OK, so this isn’t quite the proverb that ‘gold’ makes it, but it’s greener! Or browner, as the case may be.
Scientists at the North Carolina Agricultural and Technical State University have found that pig manure could be an alternative to asphalt concrete for roads – as it’s oil rich, serves as a petroleum subsitute and is, well, abundant. Tarmac as used to build roads is currently made from petroleum pitch, and rock (normally sand or gravel).
The pigs of the world produce 43 billions gallons of manure every year, and as industrialising nations increase their meat intake, this number could rise. It’s cheap to buy and sustainable; and doesn’t have the usual manure odour.
Those working on the product at NCATSU have even now set up a company to market the substance, called the Bio-Adhesive Alliance. The product works by processing the manure and mixing it with rock to create a natural concrete – and it only costs 56 US cents for a gallon.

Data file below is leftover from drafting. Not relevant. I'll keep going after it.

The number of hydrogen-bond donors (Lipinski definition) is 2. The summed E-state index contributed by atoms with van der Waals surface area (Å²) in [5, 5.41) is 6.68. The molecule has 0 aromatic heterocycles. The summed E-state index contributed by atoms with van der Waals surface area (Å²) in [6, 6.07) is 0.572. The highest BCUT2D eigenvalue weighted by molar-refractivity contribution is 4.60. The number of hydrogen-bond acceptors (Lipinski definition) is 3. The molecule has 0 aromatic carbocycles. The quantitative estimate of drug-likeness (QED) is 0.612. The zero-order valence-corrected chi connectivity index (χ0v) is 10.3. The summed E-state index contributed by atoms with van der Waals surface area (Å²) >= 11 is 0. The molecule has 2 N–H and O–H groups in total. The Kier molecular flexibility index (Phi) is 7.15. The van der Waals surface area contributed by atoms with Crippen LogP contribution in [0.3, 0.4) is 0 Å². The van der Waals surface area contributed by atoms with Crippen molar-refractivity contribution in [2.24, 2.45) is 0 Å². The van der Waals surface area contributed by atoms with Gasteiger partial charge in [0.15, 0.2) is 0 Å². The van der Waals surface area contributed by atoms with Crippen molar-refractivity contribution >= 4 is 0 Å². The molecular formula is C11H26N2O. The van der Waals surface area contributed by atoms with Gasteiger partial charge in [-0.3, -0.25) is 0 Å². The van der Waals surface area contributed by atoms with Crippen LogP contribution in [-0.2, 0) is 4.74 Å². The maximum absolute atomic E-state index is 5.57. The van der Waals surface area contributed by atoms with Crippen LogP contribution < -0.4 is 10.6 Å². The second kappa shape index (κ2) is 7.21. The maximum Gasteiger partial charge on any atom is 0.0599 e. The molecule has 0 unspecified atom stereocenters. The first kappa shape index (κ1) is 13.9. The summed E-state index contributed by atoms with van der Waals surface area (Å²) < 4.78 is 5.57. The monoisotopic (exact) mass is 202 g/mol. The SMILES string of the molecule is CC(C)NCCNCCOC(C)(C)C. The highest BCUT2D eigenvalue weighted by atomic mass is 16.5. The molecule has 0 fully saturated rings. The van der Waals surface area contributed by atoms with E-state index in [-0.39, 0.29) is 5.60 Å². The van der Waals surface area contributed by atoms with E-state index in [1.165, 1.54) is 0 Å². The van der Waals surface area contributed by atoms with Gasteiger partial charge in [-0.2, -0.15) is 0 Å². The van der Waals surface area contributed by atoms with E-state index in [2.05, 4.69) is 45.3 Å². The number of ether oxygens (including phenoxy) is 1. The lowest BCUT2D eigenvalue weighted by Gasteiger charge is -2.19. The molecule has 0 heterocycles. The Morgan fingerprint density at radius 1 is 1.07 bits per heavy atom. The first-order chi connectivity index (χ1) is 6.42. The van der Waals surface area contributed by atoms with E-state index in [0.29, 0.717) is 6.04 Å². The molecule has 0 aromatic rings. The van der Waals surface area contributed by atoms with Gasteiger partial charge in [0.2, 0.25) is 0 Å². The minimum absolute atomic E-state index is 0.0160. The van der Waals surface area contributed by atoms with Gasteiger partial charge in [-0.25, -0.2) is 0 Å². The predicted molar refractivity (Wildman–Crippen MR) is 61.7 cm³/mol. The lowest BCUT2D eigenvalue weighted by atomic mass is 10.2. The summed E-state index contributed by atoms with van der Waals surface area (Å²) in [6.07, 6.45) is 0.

Civil Engineer Ellie Frini, who’s leading on the project, said, “It is different from petroleum refinery, which distills crude oil to produce mainly fuel and leave the residue for asphalt. Here we produce bio-adhesive from breaking bio-mass molecular structure and re-synthesizing the bio-adhesive structure. Bio-adhesive is lower in cost, requires less heat for mixing and compaction and is more durable.”
“Our vision is to help the farmer and help the construction industry, both sides. We see a win-win approach in the solution.”
Have you heard of green substitutes for everyday substances like this? What do you think to them? Let us know at @Liftshare or in the comments below!
Author Lex Barber